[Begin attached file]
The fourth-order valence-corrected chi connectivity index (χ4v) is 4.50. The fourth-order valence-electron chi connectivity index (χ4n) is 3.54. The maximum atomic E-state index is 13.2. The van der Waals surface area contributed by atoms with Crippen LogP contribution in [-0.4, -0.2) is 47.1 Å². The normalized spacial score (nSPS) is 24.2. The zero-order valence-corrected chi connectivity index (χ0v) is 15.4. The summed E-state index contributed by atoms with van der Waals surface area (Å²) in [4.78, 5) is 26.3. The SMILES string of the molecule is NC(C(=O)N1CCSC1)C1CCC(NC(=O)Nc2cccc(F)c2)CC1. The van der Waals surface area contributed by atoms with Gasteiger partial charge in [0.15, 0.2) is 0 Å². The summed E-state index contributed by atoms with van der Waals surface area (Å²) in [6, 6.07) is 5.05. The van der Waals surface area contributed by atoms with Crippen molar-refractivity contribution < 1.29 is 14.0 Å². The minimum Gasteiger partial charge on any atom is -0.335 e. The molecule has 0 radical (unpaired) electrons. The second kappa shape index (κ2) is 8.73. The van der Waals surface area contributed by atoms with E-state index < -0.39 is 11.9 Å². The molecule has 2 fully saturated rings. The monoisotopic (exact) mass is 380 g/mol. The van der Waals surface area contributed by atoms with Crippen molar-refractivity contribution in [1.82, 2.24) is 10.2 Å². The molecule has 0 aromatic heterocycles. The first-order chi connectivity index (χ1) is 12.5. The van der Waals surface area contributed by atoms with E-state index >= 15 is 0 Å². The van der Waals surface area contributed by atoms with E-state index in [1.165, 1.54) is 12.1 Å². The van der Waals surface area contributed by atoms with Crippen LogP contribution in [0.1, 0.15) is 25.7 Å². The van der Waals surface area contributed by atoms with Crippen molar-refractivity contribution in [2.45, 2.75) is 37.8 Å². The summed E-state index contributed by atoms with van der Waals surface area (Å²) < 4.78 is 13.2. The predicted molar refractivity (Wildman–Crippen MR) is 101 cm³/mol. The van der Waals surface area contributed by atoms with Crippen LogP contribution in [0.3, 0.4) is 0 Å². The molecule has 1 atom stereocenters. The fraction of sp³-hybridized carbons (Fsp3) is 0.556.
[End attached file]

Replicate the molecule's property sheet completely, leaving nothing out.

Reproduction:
The fourth-order valence-corrected chi connectivity index (χ4v) is 4.50. The fourth-order valence-electron chi connectivity index (χ4n) is 3.54. The maximum atomic E-state index is 13.2. The van der Waals surface area contributed by atoms with Crippen LogP contribution in [-0.4, -0.2) is 47.1 Å². The normalized spacial score (nSPS) is 24.2. The zero-order valence-corrected chi connectivity index (χ0v) is 15.4. The summed E-state index contributed by atoms with van der Waals surface area (Å²) in [4.78, 5) is 26.3. The SMILES string of the molecule is NC(C(=O)N1CCSC1)C1CCC(NC(=O)Nc2cccc(F)c2)CC1. The van der Waals surface area contributed by atoms with Gasteiger partial charge in [0.15, 0.2) is 0 Å². The summed E-state index contributed by atoms with van der Waals surface area (Å²) in [6, 6.07) is 5.05. The van der Waals surface area contributed by atoms with Crippen molar-refractivity contribution < 1.29 is 14.0 Å². The minimum Gasteiger partial charge on any atom is -0.335 e. The molecule has 0 radical (unpaired) electrons. The second kappa shape index (κ2) is 8.73. The van der Waals surface area contributed by atoms with E-state index < -0.39 is 11.9 Å². The molecule has 2 fully saturated rings. The monoisotopic (exact) mass is 380 g/mol. The van der Waals surface area contributed by atoms with Crippen molar-refractivity contribution in [1.82, 2.24) is 10.2 Å². The molecule has 0 aromatic heterocycles. The first-order chi connectivity index (χ1) is 12.5. The van der Waals surface area contributed by atoms with E-state index >= 15 is 0 Å². The van der Waals surface area contributed by atoms with E-state index in [1.165, 1.54) is 12.1 Å². The van der Waals surface area contributed by atoms with Crippen LogP contribution in [0.1, 0.15) is 25.7 Å². The van der Waals surface area contributed by atoms with Crippen molar-refractivity contribution in [2.45, 2.75) is 37.8 Å². The summed E-state index contributed by atoms with van der Waals surface area (Å²) < 4.78 is 13.2. The predicted molar refractivity (Wildman–Crippen MR) is 101 cm³/mol. The van der Waals surface area contributed by atoms with Crippen LogP contribution in [0.3, 0.4) is 0 Å². The molecule has 1 atom stereocenters. The fraction of sp³-hybridized carbons (Fsp3) is 0.556.